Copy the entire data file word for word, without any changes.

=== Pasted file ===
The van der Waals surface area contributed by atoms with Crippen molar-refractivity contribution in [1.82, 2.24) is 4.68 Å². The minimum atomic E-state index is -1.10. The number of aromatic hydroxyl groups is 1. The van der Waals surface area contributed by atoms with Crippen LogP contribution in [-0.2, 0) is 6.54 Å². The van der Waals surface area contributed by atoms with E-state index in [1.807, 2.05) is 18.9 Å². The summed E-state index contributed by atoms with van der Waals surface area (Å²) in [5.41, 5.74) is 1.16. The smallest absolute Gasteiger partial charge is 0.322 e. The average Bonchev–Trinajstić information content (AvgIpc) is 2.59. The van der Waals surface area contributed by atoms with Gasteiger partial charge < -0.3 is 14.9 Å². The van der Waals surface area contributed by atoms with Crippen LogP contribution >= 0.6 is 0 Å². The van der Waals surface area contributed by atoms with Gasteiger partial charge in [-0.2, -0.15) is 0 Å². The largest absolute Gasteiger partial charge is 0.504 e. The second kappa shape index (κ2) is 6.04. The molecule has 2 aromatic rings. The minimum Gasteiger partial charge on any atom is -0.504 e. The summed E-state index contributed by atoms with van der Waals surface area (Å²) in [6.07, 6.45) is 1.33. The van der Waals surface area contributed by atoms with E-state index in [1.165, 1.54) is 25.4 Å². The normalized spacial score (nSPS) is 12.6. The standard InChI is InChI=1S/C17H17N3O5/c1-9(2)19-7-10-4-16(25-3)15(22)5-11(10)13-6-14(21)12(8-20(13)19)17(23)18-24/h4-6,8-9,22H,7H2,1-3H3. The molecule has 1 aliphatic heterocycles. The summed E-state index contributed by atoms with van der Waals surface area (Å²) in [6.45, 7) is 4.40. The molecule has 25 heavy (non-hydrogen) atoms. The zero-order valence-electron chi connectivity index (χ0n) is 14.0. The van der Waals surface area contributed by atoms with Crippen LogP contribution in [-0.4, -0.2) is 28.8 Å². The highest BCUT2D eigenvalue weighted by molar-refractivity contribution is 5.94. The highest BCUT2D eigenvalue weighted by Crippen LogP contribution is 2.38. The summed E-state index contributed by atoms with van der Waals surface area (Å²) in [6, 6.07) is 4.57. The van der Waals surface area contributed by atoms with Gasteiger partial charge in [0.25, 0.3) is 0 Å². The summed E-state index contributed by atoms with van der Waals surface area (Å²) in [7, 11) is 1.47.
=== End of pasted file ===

The van der Waals surface area contributed by atoms with Crippen molar-refractivity contribution in [1.82, 2.24) is 4.68 Å². The minimum atomic E-state index is -1.10. The number of aromatic hydroxyl groups is 1. The van der Waals surface area contributed by atoms with Crippen LogP contribution in [-0.2, 0) is 6.54 Å². The van der Waals surface area contributed by atoms with E-state index in [1.807, 2.05) is 18.9 Å². The summed E-state index contributed by atoms with van der Waals surface area (Å²) in [5.41, 5.74) is 1.16. The smallest absolute Gasteiger partial charge is 0.322 e. The average Bonchev–Trinajstić information content (AvgIpc) is 2.59. The van der Waals surface area contributed by atoms with Gasteiger partial charge < -0.3 is 14.9 Å². The van der Waals surface area contributed by atoms with Crippen LogP contribution >= 0.6 is 0 Å². The van der Waals surface area contributed by atoms with Gasteiger partial charge in [-0.2, -0.15) is 0 Å². The largest absolute Gasteiger partial charge is 0.504 e. The second kappa shape index (κ2) is 6.04. The molecule has 2 aromatic rings. The minimum Gasteiger partial charge on any atom is -0.504 e. The summed E-state index contributed by atoms with van der Waals surface area (Å²) in [6.07, 6.45) is 1.33. The van der Waals surface area contributed by atoms with E-state index in [1.165, 1.54) is 25.4 Å². The normalized spacial score (nSPS) is 12.6. The standard InChI is InChI=1S/C17H17N3O5/c1-9(2)19-7-10-4-16(25-3)15(22)5-11(10)13-6-14(21)12(8-20(13)19)17(23)18-24/h4-6,8-9,22H,7H2,1-3H3. The molecule has 1 aliphatic heterocycles. The summed E-state index contributed by atoms with van der Waals surface area (Å²) in [6.45, 7) is 4.40. The molecule has 25 heavy (non-hydrogen) atoms. The zero-order valence-electron chi connectivity index (χ0n) is 14.0. The van der Waals surface area contributed by atoms with Crippen LogP contribution in [-0.4, -0.2) is 28.8 Å². The highest BCUT2D eigenvalue weighted by molar-refractivity contribution is 5.94. The highest BCUT2D eigenvalue weighted by Crippen LogP contribution is 2.38. The summed E-state index contributed by atoms with van der Waals surface area (Å²) in [6, 6.07) is 4.57. The van der Waals surface area contributed by atoms with Gasteiger partial charge in [0.25, 0.3) is 0 Å². The summed E-state index contributed by atoms with van der Waals surface area (Å²) in [7, 11) is 1.47.